Its current dire situation notwithstanding, Pakistan, a geostrategically important nuclear-armed state, is not a failed state in terminal decline, nor is it doomed to endure a lost decade. The World Bank, in its latest economic growth projections, estimates Pakistan’s GDP growth rate will be an anemic 0.4 percent for fiscal year (FY) 2023, but will gradually recover to 2 percent in FY2024 and 3 percent in FY2025. With steady recovery as a base, the potential for strong economic growth can be unlocked in the medium term. Given a consensus on political accommodation and the administrative and political will to implement broadly agreed economic reforms, the fruits of economic growth and development can be harvested over the long term.
In December 2022, Coca-Cola Icecek (the Coca-Cola bottler for Turkey, Central Asia, and the Middle East) decided to increase its investment in Coca-Cola Pakistan from a 50 percent ownership interest to a 100 percent ownership interest via a cash purchase for $300 million of the remaining interest in Coca-Cola Pakistan held by its partner, The Coca-Cola Company. The move is an early sign that sophisticated equity investors accustomed to operating in challenging emerging markets believe in Pakistan’s long-term growth prospects.
Privatization and the Debt Trap Solution
A consistent refrain of the IMF, World Bank, and Asian Development Bank – the three largest multilateral lenders to Pakistan – has been the recommendation to privatize state-owned enterprises (SOE). Privatization would have two objectives: raising cash via the sale of state-owned assets and reducing the budgetary burden of supporting poorly performing loss-making state-owned enterprises.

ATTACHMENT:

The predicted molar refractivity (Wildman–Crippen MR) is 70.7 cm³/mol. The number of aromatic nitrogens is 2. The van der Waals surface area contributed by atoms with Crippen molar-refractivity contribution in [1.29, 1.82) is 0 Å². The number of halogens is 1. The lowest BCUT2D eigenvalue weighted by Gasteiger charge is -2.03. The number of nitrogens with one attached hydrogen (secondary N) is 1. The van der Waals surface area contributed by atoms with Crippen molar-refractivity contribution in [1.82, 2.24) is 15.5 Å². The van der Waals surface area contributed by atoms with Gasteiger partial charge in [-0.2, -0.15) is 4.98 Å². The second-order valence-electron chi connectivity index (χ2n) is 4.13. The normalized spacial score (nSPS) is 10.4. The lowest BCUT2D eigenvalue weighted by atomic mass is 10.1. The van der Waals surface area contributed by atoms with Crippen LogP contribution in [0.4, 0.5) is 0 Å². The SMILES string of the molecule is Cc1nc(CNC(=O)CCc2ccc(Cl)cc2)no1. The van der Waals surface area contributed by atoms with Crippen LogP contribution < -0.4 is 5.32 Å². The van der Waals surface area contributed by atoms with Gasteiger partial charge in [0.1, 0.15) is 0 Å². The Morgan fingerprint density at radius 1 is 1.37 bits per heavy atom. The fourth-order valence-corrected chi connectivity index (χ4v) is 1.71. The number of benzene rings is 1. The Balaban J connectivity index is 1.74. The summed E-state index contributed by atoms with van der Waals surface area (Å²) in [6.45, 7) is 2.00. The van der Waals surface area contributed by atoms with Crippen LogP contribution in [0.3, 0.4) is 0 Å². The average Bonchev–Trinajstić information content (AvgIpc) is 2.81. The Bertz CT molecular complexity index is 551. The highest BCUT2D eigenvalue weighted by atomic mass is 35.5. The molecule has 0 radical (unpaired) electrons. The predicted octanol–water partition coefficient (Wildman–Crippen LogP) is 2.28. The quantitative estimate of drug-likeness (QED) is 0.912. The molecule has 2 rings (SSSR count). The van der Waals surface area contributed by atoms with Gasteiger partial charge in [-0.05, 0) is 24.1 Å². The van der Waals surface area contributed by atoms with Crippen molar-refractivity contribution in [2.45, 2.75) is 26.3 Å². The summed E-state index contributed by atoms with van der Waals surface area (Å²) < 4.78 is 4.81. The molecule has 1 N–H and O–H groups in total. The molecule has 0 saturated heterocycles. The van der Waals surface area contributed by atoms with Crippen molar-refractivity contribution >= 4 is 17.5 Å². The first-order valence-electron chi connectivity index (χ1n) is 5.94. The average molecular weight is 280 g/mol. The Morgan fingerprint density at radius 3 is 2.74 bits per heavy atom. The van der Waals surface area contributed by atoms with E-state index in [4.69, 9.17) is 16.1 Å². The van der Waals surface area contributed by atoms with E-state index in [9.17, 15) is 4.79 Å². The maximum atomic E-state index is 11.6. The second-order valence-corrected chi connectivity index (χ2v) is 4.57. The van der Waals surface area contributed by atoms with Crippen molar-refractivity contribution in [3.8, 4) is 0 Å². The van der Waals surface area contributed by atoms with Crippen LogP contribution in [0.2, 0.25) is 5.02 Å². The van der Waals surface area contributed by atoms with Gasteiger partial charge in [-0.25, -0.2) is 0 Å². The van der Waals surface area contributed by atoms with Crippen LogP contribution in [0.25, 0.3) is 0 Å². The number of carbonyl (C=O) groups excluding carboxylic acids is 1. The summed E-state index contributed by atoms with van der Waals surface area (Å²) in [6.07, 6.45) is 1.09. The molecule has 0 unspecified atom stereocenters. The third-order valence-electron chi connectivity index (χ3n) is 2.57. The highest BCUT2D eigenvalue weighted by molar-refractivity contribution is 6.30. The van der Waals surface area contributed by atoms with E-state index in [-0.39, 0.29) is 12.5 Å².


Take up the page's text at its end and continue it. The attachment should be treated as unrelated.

With that in the mind, swapping Pakistan’s existing external sovereign debt held by private creditors for equity in state-owned enterprises can achieve three objectives: reduce Pakistan’s external sovereign debt (i.e., further the goal of deleveraging), increase foreign corporate and institutional portfolio investment in Pakistan enterprises that are to be privatized, and reduce the budgetary burden of supporting SOEs. It is worth considering how such a sovereign debt-to-equity swap program might be structured in the context of deleveraging and privatization.
Per the IMF, Pakistan’s total foreign currency debt of about $99.1 billion amounted to about 28 percent of GDP in 2021. Pakistan’s total foreign currency external debt held by foreign commercial creditors is estimated to be about $19.7 billion (20 percent) with the balance of $79.4 billion (80 percent) held by multilateral and bilateral creditors. A Pakistan sovereign debt-to-equity swap program in the context of deleveraging and privatization would be targeted at foreign commercial creditors with the objective of persuading them to swap their holdings of foreign currency denominated Pakistan sovereign debt for common stock of state-owned enterprises that are expected to be privatized (i.e., the government of Pakistan’s equity ownership interest would be reduced completely or to an insignificant minority equity stake). To that end, Pakistan’s government would prepare a list of state-owned enterprises to be privatized, of which some may already be publicly listed.